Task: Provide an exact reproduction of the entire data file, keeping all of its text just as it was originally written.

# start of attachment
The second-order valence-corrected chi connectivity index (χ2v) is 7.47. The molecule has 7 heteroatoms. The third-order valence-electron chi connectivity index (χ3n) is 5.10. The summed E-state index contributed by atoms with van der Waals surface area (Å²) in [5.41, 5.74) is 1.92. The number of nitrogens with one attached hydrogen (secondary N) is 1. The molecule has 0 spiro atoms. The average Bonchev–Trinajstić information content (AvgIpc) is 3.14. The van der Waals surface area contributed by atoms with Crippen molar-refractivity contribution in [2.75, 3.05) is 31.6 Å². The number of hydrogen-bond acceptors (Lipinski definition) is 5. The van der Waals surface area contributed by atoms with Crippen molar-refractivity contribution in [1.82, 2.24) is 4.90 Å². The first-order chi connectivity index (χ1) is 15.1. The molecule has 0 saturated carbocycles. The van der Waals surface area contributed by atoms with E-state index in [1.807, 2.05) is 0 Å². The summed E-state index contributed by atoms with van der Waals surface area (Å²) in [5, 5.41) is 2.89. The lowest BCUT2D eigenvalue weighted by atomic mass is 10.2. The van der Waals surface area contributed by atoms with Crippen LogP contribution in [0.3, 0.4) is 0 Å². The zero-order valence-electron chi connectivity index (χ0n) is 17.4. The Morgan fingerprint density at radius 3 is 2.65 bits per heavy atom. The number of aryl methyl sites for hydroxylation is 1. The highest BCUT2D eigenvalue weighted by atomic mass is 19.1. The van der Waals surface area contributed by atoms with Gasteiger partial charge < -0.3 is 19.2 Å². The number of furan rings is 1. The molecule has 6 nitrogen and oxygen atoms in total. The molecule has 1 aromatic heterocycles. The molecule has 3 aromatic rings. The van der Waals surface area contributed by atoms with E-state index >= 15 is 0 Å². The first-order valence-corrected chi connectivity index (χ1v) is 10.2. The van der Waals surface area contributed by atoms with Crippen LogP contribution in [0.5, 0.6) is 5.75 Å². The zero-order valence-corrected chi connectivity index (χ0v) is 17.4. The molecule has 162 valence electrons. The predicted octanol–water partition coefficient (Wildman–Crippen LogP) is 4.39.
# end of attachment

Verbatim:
The second-order valence-corrected chi connectivity index (χ2v) is 7.47. The molecule has 7 heteroatoms. The third-order valence-electron chi connectivity index (χ3n) is 5.10. The summed E-state index contributed by atoms with van der Waals surface area (Å²) in [5.41, 5.74) is 1.92. The number of nitrogens with one attached hydrogen (secondary N) is 1. The molecule has 0 spiro atoms. The average Bonchev–Trinajstić information content (AvgIpc) is 3.14. The van der Waals surface area contributed by atoms with Crippen molar-refractivity contribution in [2.75, 3.05) is 31.6 Å². The number of hydrogen-bond acceptors (Lipinski definition) is 5. The van der Waals surface area contributed by atoms with Crippen molar-refractivity contribution in [1.82, 2.24) is 4.90 Å². The first-order chi connectivity index (χ1) is 15.1. The molecule has 0 saturated carbocycles. The van der Waals surface area contributed by atoms with E-state index in [1.807, 2.05) is 0 Å². The summed E-state index contributed by atoms with van der Waals surface area (Å²) in [5, 5.41) is 2.89. The lowest BCUT2D eigenvalue weighted by atomic mass is 10.2. The van der Waals surface area contributed by atoms with Crippen LogP contribution in [0.3, 0.4) is 0 Å². The zero-order valence-electron chi connectivity index (χ0n) is 17.4. The Morgan fingerprint density at radius 3 is 2.65 bits per heavy atom. The number of aryl methyl sites for hydroxylation is 1. The highest BCUT2D eigenvalue weighted by atomic mass is 19.1. The van der Waals surface area contributed by atoms with Gasteiger partial charge < -0.3 is 19.2 Å². The number of furan rings is 1. The molecule has 6 nitrogen and oxygen atoms in total. The molecule has 1 aromatic heterocycles. The molecule has 3 aromatic rings. The van der Waals surface area contributed by atoms with E-state index >= 15 is 0 Å². The first-order valence-corrected chi connectivity index (χ1v) is 10.2. The van der Waals surface area contributed by atoms with Crippen LogP contribution in [0.5, 0.6) is 5.75 Å². The zero-order valence-corrected chi connectivity index (χ0v) is 17.4. The molecule has 162 valence electrons. The predicted octanol–water partition coefficient (Wildman–Crippen LogP) is 4.39.